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  • God Uses Broken Families

    In my Sunday School class last week someone quipped a humorous question about what Thanksgiving dinner looked like for Jacob’s family after the births of his 12 children. Given the drama narrated in Genesis 29:31-30:24, family meals with one husband, two wives, two concubines, 11 sons, and 1 daughter (and possibly some animals, too!), must have been anything but quiet. Still, the first image that came to my mind after that question was of Jacob in his patriarchal robes, sitting cross-legged on a cushion by himself in a corner of their tent (assuming the tent was more rectangular than circular), just trying to get some peace and quiet and not think about any problems. Because Jacob is the son of his fathers Isaac and Abraham, who, while certainly men of faith, were also themselves sons of Adam, men who frequently abandoned their post. Sometimes this came in the form of grossly selfish self-protection, sacrificing their wives to the lustful whims of foreign rulers (Genesis 12:10-20; 20:1-18; 26:6-11). Other times this looked like sacrificing obedience to God on the altar of pleasing a wife, or in Jacob’s case, wives. 

    Genesis 30:2 gives us the only words Jacob spoke in the account of the births of his children: “Jacob’s anger was kindled against Rachel, and he said, “Am I in the place of God, who has withheld from you the fruit of the womb?” Unlike God, whose speech is always simultaneously true, good and beautiful, Jacob uttered truth that was also evil and ugly. Evil, because he used truth to suppress his wife’s anguish; and ugly, because what could have been a loving rebuke was really selfish stonewalling.

    We can also read this story and see the problematic mindsets of Leah and Rachel. Although Leah turns to God with a true and beautiful faith at the birth of Judah (“This time I will praise the LORD”), by the end of the story she succumbs to Rachel’s envious competition and returns to craving her husband’s affection (“now my husband will honor me, because I have borne him six sons”). And Rachel, envious of her sisters fertility and despairing of her own barrenness, first tries to bypass marital sanctity through ungodly custom, and when that doesn’t satisfy her idolatrous demands, she attempts to manipulate God-determined biology with the use of magical fruit.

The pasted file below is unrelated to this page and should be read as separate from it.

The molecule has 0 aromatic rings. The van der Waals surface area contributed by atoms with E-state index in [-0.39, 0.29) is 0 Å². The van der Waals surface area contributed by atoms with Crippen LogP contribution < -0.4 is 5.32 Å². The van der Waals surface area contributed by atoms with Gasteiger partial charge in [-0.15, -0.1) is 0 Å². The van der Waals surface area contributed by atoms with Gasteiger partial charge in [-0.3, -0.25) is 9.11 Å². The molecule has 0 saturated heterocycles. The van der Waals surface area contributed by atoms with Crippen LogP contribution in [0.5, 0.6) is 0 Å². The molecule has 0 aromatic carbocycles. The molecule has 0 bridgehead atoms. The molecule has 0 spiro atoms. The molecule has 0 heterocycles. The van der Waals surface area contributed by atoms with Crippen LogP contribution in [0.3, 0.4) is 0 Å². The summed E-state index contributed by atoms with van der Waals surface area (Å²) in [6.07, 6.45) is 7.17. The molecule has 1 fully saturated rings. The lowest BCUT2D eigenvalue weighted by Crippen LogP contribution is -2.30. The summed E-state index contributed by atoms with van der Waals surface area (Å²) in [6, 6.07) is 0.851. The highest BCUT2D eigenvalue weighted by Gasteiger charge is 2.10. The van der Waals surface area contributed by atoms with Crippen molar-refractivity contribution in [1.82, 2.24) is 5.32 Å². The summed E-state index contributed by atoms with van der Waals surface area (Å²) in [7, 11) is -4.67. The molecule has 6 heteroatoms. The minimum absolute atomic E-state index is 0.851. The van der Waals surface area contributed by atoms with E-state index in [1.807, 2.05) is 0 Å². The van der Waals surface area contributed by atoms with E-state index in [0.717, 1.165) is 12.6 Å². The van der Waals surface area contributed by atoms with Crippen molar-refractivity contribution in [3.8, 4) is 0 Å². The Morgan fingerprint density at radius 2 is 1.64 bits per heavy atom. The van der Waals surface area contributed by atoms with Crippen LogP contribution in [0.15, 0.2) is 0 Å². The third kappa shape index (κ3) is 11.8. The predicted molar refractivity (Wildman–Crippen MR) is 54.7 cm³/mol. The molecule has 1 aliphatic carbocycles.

Surely God had lessons to teach both of these women, and Jacob too, but the story highlights the end of Rachel’s journey. It is only after the failure of human self-reliance that Rachel cries out to God, and then “God remembered Rachel, and God listened to her and opened her womb.” 

    Among the many lessons of this story, what my friend’s joke about holiday meals highlighted for me is how God used this family as a whole to further his mission, despite their brokenness. Leah, the overlooked and rejected older sister, tending to find her identity in family relationships, was nevertheless privileged with mothering the priestly and kingly tribes of Israel which produced Moses, Aaron, David, and Jesus the Messiah. Rachel, the beautiful favorite who was likely tempted to control through self-reliance and the power of beauty, was nevertheless graced with mothering Joseph, the savior of Jacob’s family and pinnacle of the patriarchal story prior to their oppression in Egypt. And Jacob, although not evident in this particular narrative, and with still more mistakes to come, rises to steadily higher degrees of faith, culminating in his prophetic blessing to his 12 sons and foretelling the continued mission of God to redeem the world through a family that is simultaneously sinful and justified, broken and redeemed, wounded and yet an agent for the healing of the nations.

    I don’t know about you, but that is a great reminder for me during this holiday season. I am so like Jacob, likely to be found sitting aloof and unmindful of the chaos and crisis around me. I am like Leah, riding the ups and downs from abandonment to faith and back again. I am like Rachel, willing to relinquish my modus operandi of prideful autonomy only after confronted in no uncertain terms with my spiritual powerlessness. Prayerfully, my family is also like this family, one that will be used by God to bring light into darkness, not merely in spite of, but through our failings, mutual wounding, and wavering faith.